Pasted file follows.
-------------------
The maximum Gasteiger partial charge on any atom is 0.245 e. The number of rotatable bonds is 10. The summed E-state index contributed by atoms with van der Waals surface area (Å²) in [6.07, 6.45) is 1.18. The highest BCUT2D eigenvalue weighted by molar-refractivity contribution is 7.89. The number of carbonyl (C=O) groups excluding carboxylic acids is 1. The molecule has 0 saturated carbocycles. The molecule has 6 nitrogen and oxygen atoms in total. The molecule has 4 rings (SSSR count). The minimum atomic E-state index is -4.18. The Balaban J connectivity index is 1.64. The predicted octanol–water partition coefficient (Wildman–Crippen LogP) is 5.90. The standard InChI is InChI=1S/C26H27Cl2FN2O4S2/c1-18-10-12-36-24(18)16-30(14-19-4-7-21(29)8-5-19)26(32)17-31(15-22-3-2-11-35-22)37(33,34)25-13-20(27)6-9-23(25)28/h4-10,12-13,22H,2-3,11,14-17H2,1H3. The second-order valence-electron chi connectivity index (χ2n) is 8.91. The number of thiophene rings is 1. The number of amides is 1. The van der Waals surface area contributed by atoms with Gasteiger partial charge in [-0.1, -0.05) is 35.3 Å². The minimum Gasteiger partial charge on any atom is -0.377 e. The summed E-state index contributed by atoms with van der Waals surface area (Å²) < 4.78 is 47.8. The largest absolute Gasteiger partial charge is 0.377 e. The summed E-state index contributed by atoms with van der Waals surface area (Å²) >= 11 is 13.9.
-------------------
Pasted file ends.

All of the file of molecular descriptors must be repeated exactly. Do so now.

The maximum Gasteiger partial charge on any atom is 0.245 e. The number of rotatable bonds is 10. The summed E-state index contributed by atoms with van der Waals surface area (Å²) in [6.07, 6.45) is 1.18. The highest BCUT2D eigenvalue weighted by molar-refractivity contribution is 7.89. The number of carbonyl (C=O) groups excluding carboxylic acids is 1. The molecule has 0 saturated carbocycles. The molecule has 6 nitrogen and oxygen atoms in total. The molecule has 4 rings (SSSR count). The minimum atomic E-state index is -4.18. The Balaban J connectivity index is 1.64. The predicted octanol–water partition coefficient (Wildman–Crippen LogP) is 5.90. The standard InChI is InChI=1S/C26H27Cl2FN2O4S2/c1-18-10-12-36-24(18)16-30(14-19-4-7-21(29)8-5-19)26(32)17-31(15-22-3-2-11-35-22)37(33,34)25-13-20(27)6-9-23(25)28/h4-10,12-13,22H,2-3,11,14-17H2,1H3. The second-order valence-electron chi connectivity index (χ2n) is 8.91. The number of thiophene rings is 1. The number of amides is 1. The van der Waals surface area contributed by atoms with Gasteiger partial charge in [-0.1, -0.05) is 35.3 Å². The minimum Gasteiger partial charge on any atom is -0.377 e. The summed E-state index contributed by atoms with van der Waals surface area (Å²) < 4.78 is 47.8. The largest absolute Gasteiger partial charge is 0.377 e. The summed E-state index contributed by atoms with van der Waals surface area (Å²) >= 11 is 13.9.